“I think they’ve gotten better at it,” Redding said. “They’ll miss some. I mean, gosh, it’s very fast, this is very fast action and you’re going to make mistakes. The officials are much less reluctant now. Nobody likes to throw a player out of a game, but the foul is so serious and it’s a play we’ve got to get out of our game.”

I must have missed those early days.  But, hey, at least there’s this:  “Just from an overall, big picture, it’s not that much different from last year.”  Thanks, Mr. Redding!


Filed under The NCAA

Applying a business model to the gridiron

At some point, everyone is going to wake up to the reality that college sports is big business, which is starting to bring a whole new meaning to college prep.

IMG is at the forefront. It is trying to enhance its academy brand with football, perhaps the most visible sport. And it is applying a business model to the gridiron that has long been profitable for tennis and has expanded to golf, soccer, baseball, basketball, lacrosse, and track and field. The academy has nearly 1,000 students from more than 80 countries enrolled in prekindergarten through 12th grade and postgraduation. About half the students are international.

The school, 45 miles south of Tampa, recruits football players from around the country, offering high-performance training, college preparatory courses, coaches with N.F.L. playing experience, facilities that resemble a small college more than a high school, and a chance to play a national schedule and on national television on ESPN against some of the country’s highest-rated teams.

Though IMG Academy has fielded a varsity football team for only three seasons and, as an independent school, is ineligible to play for a Florida state championship, it is stocked with six of the nation’s top 100 senior recruits. The roster has players from 21 states and six countries. This month, IMG flew to Texas for a game. On Saturday, it will travel to New Jersey to face another power, Bergen Catholic High School.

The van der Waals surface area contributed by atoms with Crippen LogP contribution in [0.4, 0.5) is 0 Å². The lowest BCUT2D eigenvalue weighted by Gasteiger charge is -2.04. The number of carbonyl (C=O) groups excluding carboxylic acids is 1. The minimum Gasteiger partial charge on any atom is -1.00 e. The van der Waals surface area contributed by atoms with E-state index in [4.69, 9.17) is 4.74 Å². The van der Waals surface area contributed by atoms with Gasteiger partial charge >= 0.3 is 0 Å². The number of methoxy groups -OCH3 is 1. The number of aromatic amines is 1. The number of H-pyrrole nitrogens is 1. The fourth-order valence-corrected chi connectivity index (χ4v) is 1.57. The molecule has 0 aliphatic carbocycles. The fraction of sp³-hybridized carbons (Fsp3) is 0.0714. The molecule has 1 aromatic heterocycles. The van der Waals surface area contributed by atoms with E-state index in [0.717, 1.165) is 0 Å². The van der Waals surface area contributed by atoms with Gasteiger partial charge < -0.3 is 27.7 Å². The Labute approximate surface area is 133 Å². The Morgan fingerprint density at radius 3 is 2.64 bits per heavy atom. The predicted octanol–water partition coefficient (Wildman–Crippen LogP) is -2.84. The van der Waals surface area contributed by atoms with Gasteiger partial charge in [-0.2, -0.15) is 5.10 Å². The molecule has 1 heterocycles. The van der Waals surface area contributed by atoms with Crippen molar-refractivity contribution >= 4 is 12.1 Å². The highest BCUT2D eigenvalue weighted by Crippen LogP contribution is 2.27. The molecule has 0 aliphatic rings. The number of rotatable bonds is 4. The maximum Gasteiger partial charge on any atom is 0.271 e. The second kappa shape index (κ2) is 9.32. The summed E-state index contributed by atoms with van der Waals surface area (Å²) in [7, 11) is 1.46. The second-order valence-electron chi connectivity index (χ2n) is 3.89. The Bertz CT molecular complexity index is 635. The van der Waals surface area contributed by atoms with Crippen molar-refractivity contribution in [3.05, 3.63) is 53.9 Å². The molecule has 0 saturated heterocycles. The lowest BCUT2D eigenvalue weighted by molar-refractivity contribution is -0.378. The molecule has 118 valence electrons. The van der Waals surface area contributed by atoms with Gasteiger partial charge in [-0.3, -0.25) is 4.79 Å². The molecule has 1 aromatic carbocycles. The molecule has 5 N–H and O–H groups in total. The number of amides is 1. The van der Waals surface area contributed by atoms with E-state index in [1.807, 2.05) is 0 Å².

The full cost of tuition and boarding for a year of football at IMG Academy is $70,800, although need-based financial assistance is available. School officials would not provide specific figures, but they said that payments by families could range from tens of thousands of dollars to a competition fee (between $3,750 and $4,500) to nothing.

Team helmets are adorned not with a lion or a tiger but with IMG’s corporate logo.

Nice.  So is this.

IMG officials are upfront about their profit motive. And they have been backed financially by powerful state lawmakers who justify the assistance by citing the academy’s economic impact to the region in training more than 12,000 athletes yearly from the youth level to the pros and in hosting numerous amateur and professional sports competitions.

Although it is private, IMG Academy has received more than $7 million from the Florida state budget over the past two years, according to news accounts. An additional $2 million was pledged by lawmakers in June but was then vetoed by Gov. Rick Scott.